What can we read into the absence of Premier League teams from the Champions League?

Arsenal last night became the last English team to exit the competition

So Arsene Wenger thinks alarm bells are ringing for the Premier League. Gary Neville is more sanguine believing these things go in cycles. Both should take a step back, for neither point of view takes into account the nature of the competition.

The clue is not in the name. The Champions League is essentially a cup competition for Europe’s elite. The league stage in the main weeds out the lesser mortals, but this too is far from an accurate barometer because it is too short to reliably test the sample. You could, as Wenger does, read doom into the exit of Chelsea and Manchester City at the group stage, but it does not bear scrutiny. It is not a reflection of the strength, necessarily, of the Premier League, or the power of the individual clubs.

Chelsea and Manchester City are two of the most expensively-assembled teams in the world. They have a financial reach that is beyond even Real Madrid and Barcelona. Chelsea added Oscar and Eden Hazard in the summer, two players that topped global shopping lists. They went out as European Champions, however fortuitous that outcome might have been.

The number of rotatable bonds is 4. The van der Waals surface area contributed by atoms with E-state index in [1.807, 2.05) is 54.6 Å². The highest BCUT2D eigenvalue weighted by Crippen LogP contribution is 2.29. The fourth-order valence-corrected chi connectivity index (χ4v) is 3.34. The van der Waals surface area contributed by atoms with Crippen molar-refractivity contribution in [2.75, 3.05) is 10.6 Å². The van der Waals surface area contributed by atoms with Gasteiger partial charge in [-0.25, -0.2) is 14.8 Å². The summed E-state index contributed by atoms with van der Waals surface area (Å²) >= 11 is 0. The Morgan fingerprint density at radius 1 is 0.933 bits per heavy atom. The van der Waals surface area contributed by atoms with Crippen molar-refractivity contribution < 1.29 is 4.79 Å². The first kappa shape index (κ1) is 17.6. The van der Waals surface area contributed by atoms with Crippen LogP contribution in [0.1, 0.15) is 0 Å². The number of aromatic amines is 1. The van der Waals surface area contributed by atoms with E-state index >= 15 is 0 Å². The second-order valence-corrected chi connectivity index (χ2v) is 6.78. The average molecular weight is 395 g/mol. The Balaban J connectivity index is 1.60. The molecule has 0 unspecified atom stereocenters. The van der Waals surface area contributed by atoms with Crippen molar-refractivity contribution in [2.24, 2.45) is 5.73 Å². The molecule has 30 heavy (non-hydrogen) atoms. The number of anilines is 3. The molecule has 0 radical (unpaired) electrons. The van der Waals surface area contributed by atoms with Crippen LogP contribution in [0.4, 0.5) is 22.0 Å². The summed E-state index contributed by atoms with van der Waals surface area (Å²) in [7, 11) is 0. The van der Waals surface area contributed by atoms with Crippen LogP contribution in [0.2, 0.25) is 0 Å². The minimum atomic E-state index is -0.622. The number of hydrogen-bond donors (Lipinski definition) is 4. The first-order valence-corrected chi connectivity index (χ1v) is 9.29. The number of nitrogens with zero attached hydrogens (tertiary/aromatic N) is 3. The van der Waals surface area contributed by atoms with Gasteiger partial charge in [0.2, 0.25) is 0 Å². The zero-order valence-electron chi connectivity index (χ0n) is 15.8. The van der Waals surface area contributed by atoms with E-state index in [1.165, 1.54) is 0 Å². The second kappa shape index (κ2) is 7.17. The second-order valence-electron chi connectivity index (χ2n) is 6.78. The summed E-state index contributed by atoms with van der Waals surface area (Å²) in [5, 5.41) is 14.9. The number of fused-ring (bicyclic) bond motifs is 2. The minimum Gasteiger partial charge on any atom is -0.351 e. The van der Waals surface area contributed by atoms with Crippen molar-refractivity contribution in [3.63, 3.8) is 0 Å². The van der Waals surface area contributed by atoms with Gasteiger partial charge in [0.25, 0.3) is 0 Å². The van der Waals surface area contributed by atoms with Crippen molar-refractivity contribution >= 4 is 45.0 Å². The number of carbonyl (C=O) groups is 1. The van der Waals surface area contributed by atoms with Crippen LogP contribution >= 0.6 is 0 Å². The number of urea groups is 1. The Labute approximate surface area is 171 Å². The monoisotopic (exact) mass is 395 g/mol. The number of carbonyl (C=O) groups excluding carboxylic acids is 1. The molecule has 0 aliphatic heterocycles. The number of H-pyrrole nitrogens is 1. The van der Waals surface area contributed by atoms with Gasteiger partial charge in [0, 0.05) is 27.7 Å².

City didn’t spend lavishly but that was not because the owners were feeling the pinch in Abu Dhabi. City lost out narrowly in a group that included Real Madrid and Borussia  Dortmund, the Spanish and German champions respectively, who both progressed to the last eight. United won their group with games to spare and with 30 of the 180 minutes left to play of their last 16 encounter deservedly led Madrid before a controversial sending off skewed the tie.

These are matters of caprice not structural failings. Madrid could just as easily have left the scene as United. Barcelona lead La Liga by a million miles, yet might have gone out had M’Baye Niang’s shot not come back off the post shortly before Leo Messi netted a second, or Jordi Alba’s last-ditch tackle not blocked Robinho. Though it would have been a nonsense had Barcelona not profited from 67 per cent possession, they were only fractions the right side of fate.

Had they gone out, questions about the state of the Catalan nation would have continued. The doctor would have returned to Messi’s door to check for signs of decline. As it is they march on with reputations restored.

That is how it is in cup football. Outcomes rest on knife edges from which trends cannot always be drawn. The Champions League is a marvellous competition, is tough to win and pitches Europe’s best against each other, but like the FA Cup, is not the best way to judge the quality of a team. For that you have to look at league tables in May.